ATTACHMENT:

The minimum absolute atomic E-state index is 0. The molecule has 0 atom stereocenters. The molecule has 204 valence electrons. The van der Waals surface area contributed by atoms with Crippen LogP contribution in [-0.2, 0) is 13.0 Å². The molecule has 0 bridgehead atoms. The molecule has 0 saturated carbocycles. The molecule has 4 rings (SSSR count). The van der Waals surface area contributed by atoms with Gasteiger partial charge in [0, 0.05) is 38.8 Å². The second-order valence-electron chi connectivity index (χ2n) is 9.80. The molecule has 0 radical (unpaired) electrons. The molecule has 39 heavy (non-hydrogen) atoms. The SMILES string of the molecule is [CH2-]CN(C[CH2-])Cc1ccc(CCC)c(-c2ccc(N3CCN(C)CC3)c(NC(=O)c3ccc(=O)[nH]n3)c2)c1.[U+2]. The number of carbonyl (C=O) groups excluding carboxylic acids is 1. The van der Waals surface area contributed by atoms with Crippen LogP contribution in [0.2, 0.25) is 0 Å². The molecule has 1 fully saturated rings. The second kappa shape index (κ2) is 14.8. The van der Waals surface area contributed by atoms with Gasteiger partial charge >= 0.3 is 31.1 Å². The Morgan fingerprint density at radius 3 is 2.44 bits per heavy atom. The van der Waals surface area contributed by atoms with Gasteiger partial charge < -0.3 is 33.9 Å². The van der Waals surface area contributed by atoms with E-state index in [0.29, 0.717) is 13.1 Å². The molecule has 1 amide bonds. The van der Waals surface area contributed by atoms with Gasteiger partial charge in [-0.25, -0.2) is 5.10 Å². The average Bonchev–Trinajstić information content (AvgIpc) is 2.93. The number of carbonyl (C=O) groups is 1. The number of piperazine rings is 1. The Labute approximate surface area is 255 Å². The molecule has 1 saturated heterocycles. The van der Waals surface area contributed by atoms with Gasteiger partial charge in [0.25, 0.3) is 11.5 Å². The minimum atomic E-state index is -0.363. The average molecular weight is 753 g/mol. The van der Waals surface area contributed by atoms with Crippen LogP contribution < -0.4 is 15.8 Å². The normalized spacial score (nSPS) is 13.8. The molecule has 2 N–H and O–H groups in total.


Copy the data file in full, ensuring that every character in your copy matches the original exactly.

The minimum absolute atomic E-state index is 0. The molecule has 0 atom stereocenters. The molecule has 204 valence electrons. The van der Waals surface area contributed by atoms with Crippen LogP contribution in [-0.2, 0) is 13.0 Å². The molecule has 0 bridgehead atoms. The molecule has 0 saturated carbocycles. The molecule has 4 rings (SSSR count). The van der Waals surface area contributed by atoms with Gasteiger partial charge in [0, 0.05) is 38.8 Å². The second-order valence-electron chi connectivity index (χ2n) is 9.80. The molecule has 0 radical (unpaired) electrons. The molecule has 39 heavy (non-hydrogen) atoms. The SMILES string of the molecule is [CH2-]CN(C[CH2-])Cc1ccc(CCC)c(-c2ccc(N3CCN(C)CC3)c(NC(=O)c3ccc(=O)[nH]n3)c2)c1.[U+2]. The number of carbonyl (C=O) groups excluding carboxylic acids is 1. The van der Waals surface area contributed by atoms with Crippen LogP contribution in [0.2, 0.25) is 0 Å². The molecule has 1 fully saturated rings. The second kappa shape index (κ2) is 14.8. The van der Waals surface area contributed by atoms with Gasteiger partial charge >= 0.3 is 31.1 Å². The Morgan fingerprint density at radius 3 is 2.44 bits per heavy atom. The van der Waals surface area contributed by atoms with Gasteiger partial charge < -0.3 is 33.9 Å². The van der Waals surface area contributed by atoms with E-state index in [0.29, 0.717) is 13.1 Å². The molecule has 1 amide bonds. The van der Waals surface area contributed by atoms with Gasteiger partial charge in [-0.25, -0.2) is 5.10 Å². The average Bonchev–Trinajstić information content (AvgIpc) is 2.93. The number of carbonyl (C=O) groups is 1. The number of piperazine rings is 1. The Labute approximate surface area is 255 Å². The molecule has 1 saturated heterocycles. The van der Waals surface area contributed by atoms with Gasteiger partial charge in [0.25, 0.3) is 11.5 Å². The minimum atomic E-state index is -0.363. The average molecular weight is 753 g/mol. The van der Waals surface area contributed by atoms with Crippen LogP contribution < -0.4 is 15.8 Å². The normalized spacial score (nSPS) is 13.8. The molecule has 2 N–H and O–H groups in total.